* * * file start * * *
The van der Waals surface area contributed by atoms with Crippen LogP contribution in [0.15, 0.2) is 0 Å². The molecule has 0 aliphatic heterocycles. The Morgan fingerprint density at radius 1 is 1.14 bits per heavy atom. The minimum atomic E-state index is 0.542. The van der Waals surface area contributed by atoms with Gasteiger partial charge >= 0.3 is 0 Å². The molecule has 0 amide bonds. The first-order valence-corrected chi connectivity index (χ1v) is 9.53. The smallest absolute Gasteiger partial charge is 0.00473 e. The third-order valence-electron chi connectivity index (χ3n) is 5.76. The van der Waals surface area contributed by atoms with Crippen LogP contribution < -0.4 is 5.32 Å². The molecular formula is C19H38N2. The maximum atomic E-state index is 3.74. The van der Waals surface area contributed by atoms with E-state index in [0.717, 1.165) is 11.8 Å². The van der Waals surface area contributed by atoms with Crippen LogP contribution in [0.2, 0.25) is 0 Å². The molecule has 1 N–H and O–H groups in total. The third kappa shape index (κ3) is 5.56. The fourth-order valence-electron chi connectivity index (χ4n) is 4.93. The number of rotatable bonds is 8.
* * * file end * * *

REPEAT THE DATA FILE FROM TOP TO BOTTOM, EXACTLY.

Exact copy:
The van der Waals surface area contributed by atoms with Crippen LogP contribution in [0.15, 0.2) is 0 Å². The molecule has 0 aliphatic heterocycles. The Morgan fingerprint density at radius 1 is 1.14 bits per heavy atom. The minimum atomic E-state index is 0.542. The van der Waals surface area contributed by atoms with Gasteiger partial charge >= 0.3 is 0 Å². The molecule has 0 amide bonds. The first-order valence-corrected chi connectivity index (χ1v) is 9.53. The smallest absolute Gasteiger partial charge is 0.00473 e. The third-order valence-electron chi connectivity index (χ3n) is 5.76. The van der Waals surface area contributed by atoms with Crippen LogP contribution < -0.4 is 5.32 Å². The molecular formula is C19H38N2. The maximum atomic E-state index is 3.74. The van der Waals surface area contributed by atoms with E-state index in [0.717, 1.165) is 11.8 Å². The van der Waals surface area contributed by atoms with Crippen LogP contribution in [0.2, 0.25) is 0 Å². The molecule has 1 N–H and O–H groups in total. The third kappa shape index (κ3) is 5.56. The fourth-order valence-electron chi connectivity index (χ4n) is 4.93. The number of rotatable bonds is 8.